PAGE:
Schools are even less efficient in the arrangement of the circumstances which encourage the open-ended, exploratory use of acquired skills, for which I will reserve the term "liberal education." The main reason for this is that school is obligatory and becomes schooling for schooling's sake: an enforced stay in the company of teachers, which pays off in the doubtful privilege of more such company. Just as skill instruction must be freed from curricular restraints, so must liberal education be dissociated from obligatory attendance. Both skill-learning and education for inventive and creative behaviour can be aided by institutional arrangement, but they are of a different, frequently opposed nature….
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The equal right of each man to exercise his competence to learn and to instruct is now pre-empted by certified teachers. The teachers' competence, in turn, is restricted to what may be done in school. And, further, work and leisure are alienated from each other as a result: the spectator and the worker alike are supposed to arrive at the work place all ready to fit into a routine prepared for them. Adaptation in the form of a product's design, instruction, and publicity shapes them for their role as much as formal education by schooling. A radical alternative to a schooled society requires not only new formal mechanisms for the formal acquisition of skills and their educational use. A deschooled society implies a new approach to incidental or informal education….
Contemporary society is the result of conscious designs, and educational opportunities must be designed into them. Our reliance on specialized, full-time instruction through school will now decrease, and we must find more ways to learn and teach: the educational quality of all institutions must increase again. But this is a very ambiguous forecast. It could mean that men in the modern city will be increasingly the victims of an effective process of total instruction and manipulation once they are deprived of even the tenuous pretence of critical independence which liberal schools now provide for at least some of their pupils.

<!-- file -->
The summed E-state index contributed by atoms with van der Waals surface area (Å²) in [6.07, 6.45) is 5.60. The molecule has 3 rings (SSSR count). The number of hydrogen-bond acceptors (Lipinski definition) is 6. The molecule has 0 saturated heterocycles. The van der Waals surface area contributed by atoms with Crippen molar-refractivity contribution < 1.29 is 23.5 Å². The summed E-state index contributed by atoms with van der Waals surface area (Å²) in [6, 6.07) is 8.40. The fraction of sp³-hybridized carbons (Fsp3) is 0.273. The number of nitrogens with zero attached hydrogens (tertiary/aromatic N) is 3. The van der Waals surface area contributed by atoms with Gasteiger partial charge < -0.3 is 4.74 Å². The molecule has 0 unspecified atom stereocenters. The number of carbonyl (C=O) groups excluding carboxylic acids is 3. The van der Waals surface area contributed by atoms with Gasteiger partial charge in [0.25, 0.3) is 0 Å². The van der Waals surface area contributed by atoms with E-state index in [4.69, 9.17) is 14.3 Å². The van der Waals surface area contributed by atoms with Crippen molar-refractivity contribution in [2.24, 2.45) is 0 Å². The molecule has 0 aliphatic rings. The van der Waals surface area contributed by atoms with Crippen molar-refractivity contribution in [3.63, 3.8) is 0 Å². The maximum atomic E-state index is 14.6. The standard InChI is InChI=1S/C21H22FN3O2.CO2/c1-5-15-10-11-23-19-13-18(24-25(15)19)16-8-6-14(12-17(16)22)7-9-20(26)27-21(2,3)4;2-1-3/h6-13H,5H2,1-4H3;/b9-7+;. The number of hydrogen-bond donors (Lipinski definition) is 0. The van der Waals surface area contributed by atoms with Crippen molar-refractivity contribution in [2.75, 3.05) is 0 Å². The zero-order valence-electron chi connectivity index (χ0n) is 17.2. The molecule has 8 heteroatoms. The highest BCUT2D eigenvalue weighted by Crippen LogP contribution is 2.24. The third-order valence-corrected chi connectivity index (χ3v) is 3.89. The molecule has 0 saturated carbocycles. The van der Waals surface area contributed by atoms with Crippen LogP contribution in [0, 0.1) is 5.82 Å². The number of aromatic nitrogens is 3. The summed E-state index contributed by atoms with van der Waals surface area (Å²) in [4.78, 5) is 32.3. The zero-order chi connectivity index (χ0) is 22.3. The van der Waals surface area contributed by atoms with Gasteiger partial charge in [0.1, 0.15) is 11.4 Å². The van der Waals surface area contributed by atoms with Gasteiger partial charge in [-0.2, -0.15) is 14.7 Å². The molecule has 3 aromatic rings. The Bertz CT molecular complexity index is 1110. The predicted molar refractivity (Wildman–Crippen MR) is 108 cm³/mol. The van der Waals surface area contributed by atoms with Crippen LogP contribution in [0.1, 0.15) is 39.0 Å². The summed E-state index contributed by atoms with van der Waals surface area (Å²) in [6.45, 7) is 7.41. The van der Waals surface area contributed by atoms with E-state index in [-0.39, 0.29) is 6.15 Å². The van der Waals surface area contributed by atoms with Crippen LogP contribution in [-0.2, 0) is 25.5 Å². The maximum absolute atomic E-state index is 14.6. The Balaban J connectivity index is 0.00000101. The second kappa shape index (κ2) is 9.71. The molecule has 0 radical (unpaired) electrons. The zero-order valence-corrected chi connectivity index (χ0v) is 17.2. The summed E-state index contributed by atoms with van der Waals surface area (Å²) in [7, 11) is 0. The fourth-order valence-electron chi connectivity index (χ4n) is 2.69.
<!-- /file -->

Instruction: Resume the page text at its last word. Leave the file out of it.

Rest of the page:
It could also mean that men will shield themselves less behind certificates acquired in school and thus gain in courage to "talk back" and thereby control and instruct the institutions in which they participate. To ensure the latter we must learn to estimate the social value of work and leisure by the educational give-and-take for which they offer opportunity. Effective participation in the politics of a street, a work place, the library, a news program, or a hospital is therefore the best measuring stick to evaluate their level as educational institutions.
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Karl Marx put up against a passage in the Gotha program which one hundred years ago wanted to outlaw child labour. He opposed the proposal in the interest of the education of the young, which could happen only at work. If the greatest fruit of man's labour should be the education he receives from it and the opportunity which work gives him to initiate the education of others, then the alienation of modern society in a pedagogical sense is even worse than its economic alienation.
The major obstacle on the way to a society that truly educates was well defined by a black friend of mine in Chicago, who told me that our imagination was "all schooled up." We permit the state to ascertain the universal educational deficiencies of its citizens and establish one specialized agency to treat them. We thus share in the delusion that we can distinguish between what is necessary education for others and what is not, just as former generations established laws which defined what was sacred and what was profane. Durkheim recognized that this ability to divide social reality into two realms was the very essence of formal religion. There are, he reasoned, religions without the supernatural and religions without gods, but none which does not subdivide the world into things and times and persons that are sacred and others that as a consequence are profane. Durkheim's insight can be applied to the sociology of education, for school is radically divisive in a similar way. The very existence of obligatory schools divides any society into two realms: some time spans and processes and treatments and professions are "academic" or "pedagogic," and others are not. The power of school thus to divide social reality has no boundaries: education becomes unworldly and world becomes non-educational.